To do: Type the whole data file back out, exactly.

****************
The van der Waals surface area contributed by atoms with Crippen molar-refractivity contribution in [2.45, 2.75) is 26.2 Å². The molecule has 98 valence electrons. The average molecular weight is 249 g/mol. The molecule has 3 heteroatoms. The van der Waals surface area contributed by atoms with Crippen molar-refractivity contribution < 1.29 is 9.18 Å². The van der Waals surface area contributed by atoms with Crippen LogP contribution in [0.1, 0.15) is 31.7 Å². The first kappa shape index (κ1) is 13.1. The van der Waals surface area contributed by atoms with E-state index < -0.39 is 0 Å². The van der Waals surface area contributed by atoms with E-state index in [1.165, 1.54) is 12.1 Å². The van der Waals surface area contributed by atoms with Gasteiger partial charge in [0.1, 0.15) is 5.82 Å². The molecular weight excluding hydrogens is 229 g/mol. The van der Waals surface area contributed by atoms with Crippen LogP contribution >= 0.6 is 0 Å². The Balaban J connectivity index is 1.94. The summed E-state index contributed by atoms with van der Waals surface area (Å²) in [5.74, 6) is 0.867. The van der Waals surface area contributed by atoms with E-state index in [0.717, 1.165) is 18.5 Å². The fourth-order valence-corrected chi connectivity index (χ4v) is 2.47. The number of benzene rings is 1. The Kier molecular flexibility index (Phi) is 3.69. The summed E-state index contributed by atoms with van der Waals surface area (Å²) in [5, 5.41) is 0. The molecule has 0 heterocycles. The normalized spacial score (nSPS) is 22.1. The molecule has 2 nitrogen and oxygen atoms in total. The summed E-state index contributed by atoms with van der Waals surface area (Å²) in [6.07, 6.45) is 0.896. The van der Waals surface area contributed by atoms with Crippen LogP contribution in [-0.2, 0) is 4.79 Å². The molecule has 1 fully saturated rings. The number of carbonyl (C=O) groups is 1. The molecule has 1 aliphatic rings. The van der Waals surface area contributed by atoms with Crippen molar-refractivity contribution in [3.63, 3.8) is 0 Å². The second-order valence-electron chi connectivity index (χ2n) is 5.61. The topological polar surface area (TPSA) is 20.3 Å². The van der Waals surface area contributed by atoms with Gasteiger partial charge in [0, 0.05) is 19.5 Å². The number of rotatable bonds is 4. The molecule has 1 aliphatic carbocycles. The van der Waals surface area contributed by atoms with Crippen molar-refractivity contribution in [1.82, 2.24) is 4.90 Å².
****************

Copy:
The van der Waals surface area contributed by atoms with Crippen molar-refractivity contribution in [2.45, 2.75) is 26.2 Å². The molecule has 98 valence electrons. The average molecular weight is 249 g/mol. The molecule has 3 heteroatoms. The van der Waals surface area contributed by atoms with Crippen molar-refractivity contribution < 1.29 is 9.18 Å². The van der Waals surface area contributed by atoms with Crippen LogP contribution in [0.1, 0.15) is 31.7 Å². The first kappa shape index (κ1) is 13.1. The van der Waals surface area contributed by atoms with E-state index < -0.39 is 0 Å². The van der Waals surface area contributed by atoms with E-state index in [1.165, 1.54) is 12.1 Å². The van der Waals surface area contributed by atoms with Gasteiger partial charge in [0.1, 0.15) is 5.82 Å². The molecular weight excluding hydrogens is 229 g/mol. The van der Waals surface area contributed by atoms with Crippen LogP contribution >= 0.6 is 0 Å². The Balaban J connectivity index is 1.94. The summed E-state index contributed by atoms with van der Waals surface area (Å²) in [5.74, 6) is 0.867. The van der Waals surface area contributed by atoms with E-state index in [0.717, 1.165) is 18.5 Å². The fourth-order valence-corrected chi connectivity index (χ4v) is 2.47. The number of benzene rings is 1. The Kier molecular flexibility index (Phi) is 3.69. The summed E-state index contributed by atoms with van der Waals surface area (Å²) in [5, 5.41) is 0. The molecule has 0 heterocycles. The normalized spacial score (nSPS) is 22.1. The molecule has 2 nitrogen and oxygen atoms in total. The summed E-state index contributed by atoms with van der Waals surface area (Å²) in [6.07, 6.45) is 0.896. The van der Waals surface area contributed by atoms with Crippen LogP contribution in [-0.2, 0) is 4.79 Å². The molecule has 1 fully saturated rings. The number of carbonyl (C=O) groups is 1. The molecule has 1 aliphatic rings. The van der Waals surface area contributed by atoms with Crippen molar-refractivity contribution in [3.63, 3.8) is 0 Å². The second-order valence-electron chi connectivity index (χ2n) is 5.61. The topological polar surface area (TPSA) is 20.3 Å². The van der Waals surface area contributed by atoms with Gasteiger partial charge in [0, 0.05) is 19.5 Å². The number of rotatable bonds is 4. The molecule has 1 aliphatic carbocycles. The van der Waals surface area contributed by atoms with Crippen molar-refractivity contribution in [1.82, 2.24) is 4.90 Å².